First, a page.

What draws us to cemeteries? Is it an intrigue with the end, or maybe the art and sentiment they convey? Unlike the austere gravestones in my homeland, places like Staglieno celebrate life's passing with beautiful sculptures. I hope when my time comes, I'd have something as artistic. In oter words, a simple stone won't do.
In Genoa, the Cimitero Monumentale di Staglieno stands out, even outshining the famed Père Lachaise in Paris. Since 1832, with the burial ban inside churches and in churchyards, new land had to be dedicated to lay the departed to rest. And in a city as prosperous as Genoa, designing such a place was a significant task.
The visionary Carlo Barabino, who also designed the acclaimed Teatro Carlo Felice, unfortunately, couldn't see his masterpiece come to life in 1851. The devastating cholera of 1835 claimed him. His protégé, Giovanni Battista Resasco, took on the project, introducing the iconic Pantheon in 1840. This design later inspired many European cemeteries, including the Père Lachaise in Paris.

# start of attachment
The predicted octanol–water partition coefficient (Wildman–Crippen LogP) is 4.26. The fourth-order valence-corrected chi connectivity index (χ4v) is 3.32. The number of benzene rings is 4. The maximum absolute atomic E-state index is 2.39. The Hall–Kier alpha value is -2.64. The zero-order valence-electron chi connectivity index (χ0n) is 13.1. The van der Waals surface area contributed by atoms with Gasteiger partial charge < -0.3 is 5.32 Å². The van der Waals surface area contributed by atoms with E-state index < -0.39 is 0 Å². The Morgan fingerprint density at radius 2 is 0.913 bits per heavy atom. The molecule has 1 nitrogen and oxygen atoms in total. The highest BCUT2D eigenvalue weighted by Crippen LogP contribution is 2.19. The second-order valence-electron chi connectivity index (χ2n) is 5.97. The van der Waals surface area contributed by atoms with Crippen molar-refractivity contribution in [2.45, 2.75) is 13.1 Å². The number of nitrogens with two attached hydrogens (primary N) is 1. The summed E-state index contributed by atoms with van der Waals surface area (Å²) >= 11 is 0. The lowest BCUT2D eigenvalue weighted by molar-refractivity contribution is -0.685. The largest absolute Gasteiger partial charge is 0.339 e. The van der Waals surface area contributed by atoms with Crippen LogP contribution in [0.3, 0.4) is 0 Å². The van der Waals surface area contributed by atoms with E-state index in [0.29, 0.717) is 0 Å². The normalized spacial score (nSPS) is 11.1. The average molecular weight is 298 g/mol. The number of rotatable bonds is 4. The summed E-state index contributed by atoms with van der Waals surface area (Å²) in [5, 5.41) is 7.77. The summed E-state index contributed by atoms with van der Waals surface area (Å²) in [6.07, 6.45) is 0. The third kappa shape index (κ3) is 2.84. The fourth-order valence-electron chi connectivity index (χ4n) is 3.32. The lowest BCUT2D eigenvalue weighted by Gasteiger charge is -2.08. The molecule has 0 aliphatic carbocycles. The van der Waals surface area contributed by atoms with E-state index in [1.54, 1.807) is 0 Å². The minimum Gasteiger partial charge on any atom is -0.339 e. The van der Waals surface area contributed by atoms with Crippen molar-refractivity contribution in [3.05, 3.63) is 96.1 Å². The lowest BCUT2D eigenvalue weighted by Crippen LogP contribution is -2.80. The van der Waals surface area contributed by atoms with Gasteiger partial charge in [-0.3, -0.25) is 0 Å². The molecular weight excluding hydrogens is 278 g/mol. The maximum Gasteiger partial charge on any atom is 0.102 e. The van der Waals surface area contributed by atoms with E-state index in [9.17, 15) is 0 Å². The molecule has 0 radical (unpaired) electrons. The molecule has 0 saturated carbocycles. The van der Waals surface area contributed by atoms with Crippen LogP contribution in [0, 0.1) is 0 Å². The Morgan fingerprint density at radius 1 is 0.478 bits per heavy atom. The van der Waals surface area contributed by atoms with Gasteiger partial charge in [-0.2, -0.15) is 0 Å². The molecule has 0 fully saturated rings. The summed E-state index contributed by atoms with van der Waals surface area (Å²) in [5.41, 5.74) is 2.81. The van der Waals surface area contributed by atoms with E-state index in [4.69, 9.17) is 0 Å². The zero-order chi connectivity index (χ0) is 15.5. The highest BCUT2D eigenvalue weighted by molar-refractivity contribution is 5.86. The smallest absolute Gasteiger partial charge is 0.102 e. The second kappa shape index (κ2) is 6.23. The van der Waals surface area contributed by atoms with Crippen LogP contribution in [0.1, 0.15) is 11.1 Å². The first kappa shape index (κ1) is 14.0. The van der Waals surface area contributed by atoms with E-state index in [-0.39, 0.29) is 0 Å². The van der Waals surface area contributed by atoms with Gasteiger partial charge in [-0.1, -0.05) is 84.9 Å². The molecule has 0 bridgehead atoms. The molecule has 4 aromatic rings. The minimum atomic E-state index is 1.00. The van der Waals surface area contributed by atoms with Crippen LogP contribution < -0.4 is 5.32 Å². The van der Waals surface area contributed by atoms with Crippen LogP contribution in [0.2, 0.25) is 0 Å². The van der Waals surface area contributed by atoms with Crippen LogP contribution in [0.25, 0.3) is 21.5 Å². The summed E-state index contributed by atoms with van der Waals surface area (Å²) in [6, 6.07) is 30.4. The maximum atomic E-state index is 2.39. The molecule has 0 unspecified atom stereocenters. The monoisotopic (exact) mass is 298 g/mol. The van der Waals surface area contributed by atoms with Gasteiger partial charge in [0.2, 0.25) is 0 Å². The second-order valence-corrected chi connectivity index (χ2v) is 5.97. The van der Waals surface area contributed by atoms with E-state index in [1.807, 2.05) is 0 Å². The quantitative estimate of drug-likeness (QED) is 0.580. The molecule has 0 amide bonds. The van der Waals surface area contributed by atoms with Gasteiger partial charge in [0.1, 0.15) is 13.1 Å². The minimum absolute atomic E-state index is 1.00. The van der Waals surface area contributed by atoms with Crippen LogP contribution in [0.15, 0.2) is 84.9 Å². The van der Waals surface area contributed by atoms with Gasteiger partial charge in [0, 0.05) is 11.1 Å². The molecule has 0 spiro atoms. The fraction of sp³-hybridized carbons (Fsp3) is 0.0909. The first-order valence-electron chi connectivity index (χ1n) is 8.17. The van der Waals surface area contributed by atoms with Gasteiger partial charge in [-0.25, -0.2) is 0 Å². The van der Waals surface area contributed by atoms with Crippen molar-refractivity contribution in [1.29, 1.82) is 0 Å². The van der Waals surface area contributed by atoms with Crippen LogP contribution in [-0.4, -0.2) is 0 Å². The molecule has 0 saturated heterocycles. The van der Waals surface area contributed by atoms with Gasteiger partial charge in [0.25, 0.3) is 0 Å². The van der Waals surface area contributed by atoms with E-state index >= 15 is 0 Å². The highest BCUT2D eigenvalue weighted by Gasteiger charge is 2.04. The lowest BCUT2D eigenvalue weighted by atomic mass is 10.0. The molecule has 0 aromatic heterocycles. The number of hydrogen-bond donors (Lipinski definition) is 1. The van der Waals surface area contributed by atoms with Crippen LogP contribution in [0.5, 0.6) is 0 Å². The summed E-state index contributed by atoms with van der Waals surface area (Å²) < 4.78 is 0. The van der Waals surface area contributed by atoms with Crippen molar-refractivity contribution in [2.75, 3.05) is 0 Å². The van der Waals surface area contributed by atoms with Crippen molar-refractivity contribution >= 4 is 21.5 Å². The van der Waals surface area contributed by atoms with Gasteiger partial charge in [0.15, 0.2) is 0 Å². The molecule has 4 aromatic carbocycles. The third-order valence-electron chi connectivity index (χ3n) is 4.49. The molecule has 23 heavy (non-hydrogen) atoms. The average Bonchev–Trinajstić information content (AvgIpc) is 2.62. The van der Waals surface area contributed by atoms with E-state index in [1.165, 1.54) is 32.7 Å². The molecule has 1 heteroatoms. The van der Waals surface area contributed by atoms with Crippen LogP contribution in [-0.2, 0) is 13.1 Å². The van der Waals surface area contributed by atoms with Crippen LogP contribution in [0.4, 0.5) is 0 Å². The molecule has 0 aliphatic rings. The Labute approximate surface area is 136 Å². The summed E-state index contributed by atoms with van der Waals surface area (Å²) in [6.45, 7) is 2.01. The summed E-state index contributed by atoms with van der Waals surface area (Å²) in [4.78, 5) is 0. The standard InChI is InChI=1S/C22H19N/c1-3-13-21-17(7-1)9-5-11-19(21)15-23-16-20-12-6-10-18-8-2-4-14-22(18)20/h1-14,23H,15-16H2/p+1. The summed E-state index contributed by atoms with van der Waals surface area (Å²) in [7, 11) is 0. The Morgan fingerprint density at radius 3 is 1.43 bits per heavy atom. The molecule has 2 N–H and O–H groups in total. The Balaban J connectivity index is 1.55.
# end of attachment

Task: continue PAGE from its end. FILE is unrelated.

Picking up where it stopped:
If you're in the area, don't miss Staglieno's "100 Women" section, a true testament to the art of that period. It portrays women from all walks of life, capturing the spirit of the 19th and 20th centuries.
I hope these photos do justice to Staglieno's beauty. Understandably, the cemetery has photography rules. The images I've shared are courtesy of the Municipality of Genoa and the Staglieno website. A visit to this open-air museum is a must. The experience is unparalleled.